The Conservation and Open Space Element: It's over!


It took the better part of the year, but on Dec. 17, SLO County planning commissioners finally closed the books on the Conservation and Open Space Element (COSE) of the county’s general plan.

Through the process, commissioners and county staffers essentially dissected, rewrote, and combined nine land-use policy areas into one element. Some of the policies haven’t been touched for 34 years, according to the county website. Of those elements, two sparked divisive arguments: energy and biological resources, specifically a sewage byproduct known as sludge. Despite some arguments, all the sections were voted on unanimously.

The energy element became the window into what will likely be a fight over large solar projects proposed by SunPower and First Solar for construction in the Carrizo plains. Arguments centered on how heavily the county should scrutinize impacts of big solar projects and whether the county should push for more rooftop solar.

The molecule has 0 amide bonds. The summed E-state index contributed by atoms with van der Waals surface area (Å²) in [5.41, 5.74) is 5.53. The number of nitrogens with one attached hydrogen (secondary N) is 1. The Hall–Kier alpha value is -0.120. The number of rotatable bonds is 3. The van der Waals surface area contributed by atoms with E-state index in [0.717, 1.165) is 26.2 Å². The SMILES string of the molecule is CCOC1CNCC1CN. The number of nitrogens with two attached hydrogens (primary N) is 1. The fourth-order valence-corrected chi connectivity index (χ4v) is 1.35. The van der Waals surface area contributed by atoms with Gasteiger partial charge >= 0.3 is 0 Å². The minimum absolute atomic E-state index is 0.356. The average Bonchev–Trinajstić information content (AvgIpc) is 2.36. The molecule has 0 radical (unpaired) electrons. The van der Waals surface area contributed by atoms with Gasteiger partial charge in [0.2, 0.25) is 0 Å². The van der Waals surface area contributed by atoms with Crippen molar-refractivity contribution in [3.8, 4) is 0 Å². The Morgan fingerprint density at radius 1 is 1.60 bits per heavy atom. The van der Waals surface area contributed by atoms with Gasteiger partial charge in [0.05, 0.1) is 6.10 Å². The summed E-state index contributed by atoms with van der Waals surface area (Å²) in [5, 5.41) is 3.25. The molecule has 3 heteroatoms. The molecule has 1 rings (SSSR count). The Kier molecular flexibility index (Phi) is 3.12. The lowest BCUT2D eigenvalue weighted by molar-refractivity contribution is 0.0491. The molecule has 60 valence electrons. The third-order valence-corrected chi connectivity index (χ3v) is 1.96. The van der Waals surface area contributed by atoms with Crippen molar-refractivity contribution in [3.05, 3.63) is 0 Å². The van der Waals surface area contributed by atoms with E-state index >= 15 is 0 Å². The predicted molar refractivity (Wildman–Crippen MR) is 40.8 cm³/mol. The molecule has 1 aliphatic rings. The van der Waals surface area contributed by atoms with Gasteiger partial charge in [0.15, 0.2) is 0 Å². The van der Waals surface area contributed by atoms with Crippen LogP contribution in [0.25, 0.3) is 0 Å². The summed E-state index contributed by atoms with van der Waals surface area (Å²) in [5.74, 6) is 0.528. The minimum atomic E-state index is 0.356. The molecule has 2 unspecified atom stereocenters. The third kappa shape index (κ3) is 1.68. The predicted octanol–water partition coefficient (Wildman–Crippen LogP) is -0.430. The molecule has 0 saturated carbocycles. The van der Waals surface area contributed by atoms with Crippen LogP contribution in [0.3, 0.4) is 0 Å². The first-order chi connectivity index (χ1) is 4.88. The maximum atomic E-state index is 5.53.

Even staffers argued heavily that much of the original policy language was too restrictive for big solar. After some arguing, the commissioners settled on middle-ground language that holds both types of solar to trying to avoid environmental impacts—or at least mitigating them.

That type of language worried SunPower, which had delivered a letter to the commission earlier that day.

“The addition of more flexible language is especially important because many renewable energy projects are visible and in many instances
all visual or other impacts cannot be fully mitigated,” the letter comments on the proposed polices.

The policy stayed close to the original language, though some concessions were made to scale back restrictions on developers.

Policies on sewage sludge also raised eyebrows; some people worried the language would be overly restrictive for the sewage industry. Local and state representatives—including Paso Robles Wastewater Manager Matt Thompson—complained that a policy to ban sludge application on open space land in the county was unnecessarily cautious and actually costly because sewage providers have to ship the sludge out of the county.

But the commissioners steadfastly maintained that since so much is unknown about sludge—which often contains pharmaceuticals, pathogens, and other environmental hazards—and the county already has a moratorium on its use, there was no reason to open the door for more application to county lands.

The element still has to go to SLO County supervisors for final review and approval.

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